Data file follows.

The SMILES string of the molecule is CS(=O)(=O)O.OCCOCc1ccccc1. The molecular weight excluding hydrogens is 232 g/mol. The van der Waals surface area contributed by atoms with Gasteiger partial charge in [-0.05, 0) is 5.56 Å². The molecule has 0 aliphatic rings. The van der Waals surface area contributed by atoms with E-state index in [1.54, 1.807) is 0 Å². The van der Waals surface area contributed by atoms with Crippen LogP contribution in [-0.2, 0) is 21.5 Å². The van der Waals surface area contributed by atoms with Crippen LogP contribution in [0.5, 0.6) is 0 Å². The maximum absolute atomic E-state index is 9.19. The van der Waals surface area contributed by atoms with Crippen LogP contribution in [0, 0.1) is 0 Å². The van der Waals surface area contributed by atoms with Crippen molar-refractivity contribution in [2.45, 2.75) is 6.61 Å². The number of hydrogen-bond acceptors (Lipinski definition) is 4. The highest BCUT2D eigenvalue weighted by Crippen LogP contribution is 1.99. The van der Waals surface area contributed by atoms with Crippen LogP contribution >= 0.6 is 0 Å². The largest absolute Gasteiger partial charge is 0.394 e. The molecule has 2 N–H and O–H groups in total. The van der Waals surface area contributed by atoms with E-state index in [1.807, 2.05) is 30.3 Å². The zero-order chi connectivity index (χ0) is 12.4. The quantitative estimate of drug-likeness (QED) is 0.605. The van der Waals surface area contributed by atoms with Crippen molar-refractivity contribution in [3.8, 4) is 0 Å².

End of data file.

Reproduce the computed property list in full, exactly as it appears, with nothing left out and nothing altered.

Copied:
The SMILES string of the molecule is CS(=O)(=O)O.OCCOCc1ccccc1. The molecular weight excluding hydrogens is 232 g/mol. The van der Waals surface area contributed by atoms with Gasteiger partial charge in [-0.05, 0) is 5.56 Å². The molecule has 0 aliphatic rings. The van der Waals surface area contributed by atoms with E-state index in [1.54, 1.807) is 0 Å². The van der Waals surface area contributed by atoms with Crippen LogP contribution in [-0.2, 0) is 21.5 Å². The van der Waals surface area contributed by atoms with Crippen LogP contribution in [0.5, 0.6) is 0 Å². The maximum absolute atomic E-state index is 9.19. The van der Waals surface area contributed by atoms with Crippen LogP contribution in [0, 0.1) is 0 Å². The van der Waals surface area contributed by atoms with Crippen molar-refractivity contribution in [2.45, 2.75) is 6.61 Å². The number of hydrogen-bond acceptors (Lipinski definition) is 4. The highest BCUT2D eigenvalue weighted by Crippen LogP contribution is 1.99. The van der Waals surface area contributed by atoms with Crippen LogP contribution >= 0.6 is 0 Å². The largest absolute Gasteiger partial charge is 0.394 e. The molecule has 2 N–H and O–H groups in total. The van der Waals surface area contributed by atoms with E-state index in [1.807, 2.05) is 30.3 Å². The zero-order chi connectivity index (χ0) is 12.4. The quantitative estimate of drug-likeness (QED) is 0.605. The van der Waals surface area contributed by atoms with Crippen molar-refractivity contribution in [3.8, 4) is 0 Å².